Status of Genetically Modified Crops: What is Being Grown, and Where

Media briefing on GM Crops for African Farmers, May 19, 2009

  • In 2008, genetically modified (GM) crops were grown on a total of 125 million hectares of land in 25 different countries. Of these 25, 15 are developing nations.
  • The top eight GM-crop producing countries are the United States, Argentina, Brazil, India, Canada, China, Paraguay, and South Africa.
  • The primary GM crop produced worldwide is soybean, which accounted for 53 percent of global biotech area in 2008, followed by maize (30 percent), cotton (12 percent), and canola (5 percent).
  • Since 1996, when the first GM crops were commercially produced, herbicide tolerance has consistently been the dominant trait.
  • Three countries in Africa are commercially growing genetically modified crops. In 2008, Burkina Faso and Egypt started producing biotech cotton and maize, respectively. South Africa has been commercially producing GM crops (primarily maize, cotton, and soybean) for several years.
  • Six countries in Africa have grown or are growing GM crops in confined field trials, namely, Burkina Faso, Egypt, Kenya, South Africa, Tanzania, and Uganda, which is producing biotech banana and cotton.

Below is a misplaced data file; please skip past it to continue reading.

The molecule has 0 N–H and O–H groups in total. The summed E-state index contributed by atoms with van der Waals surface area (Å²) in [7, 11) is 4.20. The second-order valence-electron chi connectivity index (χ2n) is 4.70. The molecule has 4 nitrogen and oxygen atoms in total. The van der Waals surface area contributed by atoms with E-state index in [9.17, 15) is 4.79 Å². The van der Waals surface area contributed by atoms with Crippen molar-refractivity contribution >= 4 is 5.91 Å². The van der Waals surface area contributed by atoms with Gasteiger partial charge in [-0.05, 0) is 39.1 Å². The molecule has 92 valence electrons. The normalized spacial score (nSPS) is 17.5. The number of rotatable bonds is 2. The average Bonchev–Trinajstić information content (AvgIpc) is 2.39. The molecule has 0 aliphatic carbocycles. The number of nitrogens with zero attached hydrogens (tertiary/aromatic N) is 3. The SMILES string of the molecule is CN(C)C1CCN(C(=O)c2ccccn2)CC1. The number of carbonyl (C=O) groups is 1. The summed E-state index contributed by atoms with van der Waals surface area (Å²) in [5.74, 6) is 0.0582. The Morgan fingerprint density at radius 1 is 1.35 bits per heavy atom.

• In 2007, black sigatoka-resistant banana became the first GM crop planted in Uganda in a confined field trial by the National Agricultural Research Organization (NARO). Starch bananas are Uganda’s main staple crop.
  • Cotton is Uganda’s third largest export crop, despite low productivity rates. Insect resistant and herbicide tolerant GM cotton varieties could improve productivity. India, which grows GM cotton for commercial purposes, is the leading cotton producer in the world.
  • In 2008, 5 million smallholder Indian farmers benefited from planting 7.6 million hectares of Bt (insect resistant) cotton. Conservative estimates indicate that, on average, yields increased by more than 30 percent, insecticide application decreased by nearly 40 percent, and profitability increased by 88 percent.
  • In 2008, 13.3 million farmers worldwide grew GM crops. Of these, 12.3 million, or 90 percent, were smallholder, resource-poor farmers in developing countries.

Source: C. James. 2008. Brief 39, Global Status of Commercialized Biotech/GM Crops: 2008, ISAAA.

Published date: 
2009